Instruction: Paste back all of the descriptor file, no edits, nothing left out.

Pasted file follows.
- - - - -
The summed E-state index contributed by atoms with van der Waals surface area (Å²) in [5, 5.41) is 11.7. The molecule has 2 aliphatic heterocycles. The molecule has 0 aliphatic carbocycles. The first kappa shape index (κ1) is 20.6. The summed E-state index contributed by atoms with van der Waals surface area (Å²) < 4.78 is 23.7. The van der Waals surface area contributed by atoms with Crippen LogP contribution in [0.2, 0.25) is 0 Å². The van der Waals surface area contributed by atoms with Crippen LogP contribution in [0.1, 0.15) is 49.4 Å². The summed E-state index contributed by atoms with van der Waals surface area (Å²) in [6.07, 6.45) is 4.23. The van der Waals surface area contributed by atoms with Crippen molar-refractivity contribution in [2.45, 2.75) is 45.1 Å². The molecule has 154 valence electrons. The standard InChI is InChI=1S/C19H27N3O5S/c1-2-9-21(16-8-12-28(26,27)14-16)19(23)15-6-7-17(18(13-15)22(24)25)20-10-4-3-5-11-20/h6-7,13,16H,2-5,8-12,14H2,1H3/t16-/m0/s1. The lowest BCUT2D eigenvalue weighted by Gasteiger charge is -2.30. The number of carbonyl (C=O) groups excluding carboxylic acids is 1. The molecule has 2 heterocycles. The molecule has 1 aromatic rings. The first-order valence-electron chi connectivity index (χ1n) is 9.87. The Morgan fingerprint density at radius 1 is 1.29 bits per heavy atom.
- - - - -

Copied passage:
The summed E-state index contributed by atoms with van der Waals surface area (Å²) in [5, 5.41) is 11.7. The molecule has 2 aliphatic heterocycles. The molecule has 0 aliphatic carbocycles. The first kappa shape index (κ1) is 20.6. The summed E-state index contributed by atoms with van der Waals surface area (Å²) < 4.78 is 23.7. The van der Waals surface area contributed by atoms with Crippen LogP contribution in [0.2, 0.25) is 0 Å². The van der Waals surface area contributed by atoms with Crippen LogP contribution in [0.1, 0.15) is 49.4 Å². The summed E-state index contributed by atoms with van der Waals surface area (Å²) in [6.07, 6.45) is 4.23. The van der Waals surface area contributed by atoms with Crippen molar-refractivity contribution in [2.45, 2.75) is 45.1 Å². The molecule has 154 valence electrons. The standard InChI is InChI=1S/C19H27N3O5S/c1-2-9-21(16-8-12-28(26,27)14-16)19(23)15-6-7-17(18(13-15)22(24)25)20-10-4-3-5-11-20/h6-7,13,16H,2-5,8-12,14H2,1H3/t16-/m0/s1. The lowest BCUT2D eigenvalue weighted by Gasteiger charge is -2.30. The number of carbonyl (C=O) groups excluding carboxylic acids is 1. The molecule has 2 heterocycles. The molecule has 1 aromatic rings. The first-order valence-electron chi connectivity index (χ1n) is 9.87. The Morgan fingerprint density at radius 1 is 1.29 bits per heavy atom.